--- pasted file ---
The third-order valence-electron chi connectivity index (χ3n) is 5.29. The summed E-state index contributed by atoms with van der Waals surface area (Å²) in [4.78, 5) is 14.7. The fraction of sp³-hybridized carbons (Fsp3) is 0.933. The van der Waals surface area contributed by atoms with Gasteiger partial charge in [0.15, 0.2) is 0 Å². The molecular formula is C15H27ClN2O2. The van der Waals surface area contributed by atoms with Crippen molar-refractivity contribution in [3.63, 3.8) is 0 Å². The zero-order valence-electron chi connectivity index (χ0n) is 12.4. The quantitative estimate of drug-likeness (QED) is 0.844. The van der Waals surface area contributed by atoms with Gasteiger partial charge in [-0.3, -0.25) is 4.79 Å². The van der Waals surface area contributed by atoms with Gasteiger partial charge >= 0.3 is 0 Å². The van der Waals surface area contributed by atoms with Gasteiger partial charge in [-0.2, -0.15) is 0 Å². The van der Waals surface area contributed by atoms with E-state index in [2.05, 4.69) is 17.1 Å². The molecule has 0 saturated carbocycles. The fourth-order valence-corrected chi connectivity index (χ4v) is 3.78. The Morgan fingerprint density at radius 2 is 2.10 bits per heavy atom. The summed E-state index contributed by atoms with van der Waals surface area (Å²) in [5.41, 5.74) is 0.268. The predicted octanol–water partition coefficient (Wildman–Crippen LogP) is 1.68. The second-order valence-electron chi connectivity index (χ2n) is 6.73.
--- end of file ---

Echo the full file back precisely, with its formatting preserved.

The third-order valence-electron chi connectivity index (χ3n) is 5.29. The summed E-state index contributed by atoms with van der Waals surface area (Å²) in [4.78, 5) is 14.7. The fraction of sp³-hybridized carbons (Fsp3) is 0.933. The van der Waals surface area contributed by atoms with Gasteiger partial charge in [0.15, 0.2) is 0 Å². The molecular formula is C15H27ClN2O2. The van der Waals surface area contributed by atoms with Crippen molar-refractivity contribution in [3.63, 3.8) is 0 Å². The zero-order valence-electron chi connectivity index (χ0n) is 12.4. The quantitative estimate of drug-likeness (QED) is 0.844. The van der Waals surface area contributed by atoms with Gasteiger partial charge in [-0.3, -0.25) is 4.79 Å². The van der Waals surface area contributed by atoms with Gasteiger partial charge >= 0.3 is 0 Å². The van der Waals surface area contributed by atoms with Gasteiger partial charge in [-0.2, -0.15) is 0 Å². The van der Waals surface area contributed by atoms with E-state index in [2.05, 4.69) is 17.1 Å². The molecule has 0 saturated carbocycles. The fourth-order valence-corrected chi connectivity index (χ4v) is 3.78. The Morgan fingerprint density at radius 2 is 2.10 bits per heavy atom. The summed E-state index contributed by atoms with van der Waals surface area (Å²) in [5.41, 5.74) is 0.268. The predicted octanol–water partition coefficient (Wildman–Crippen LogP) is 1.68. The second-order valence-electron chi connectivity index (χ2n) is 6.73.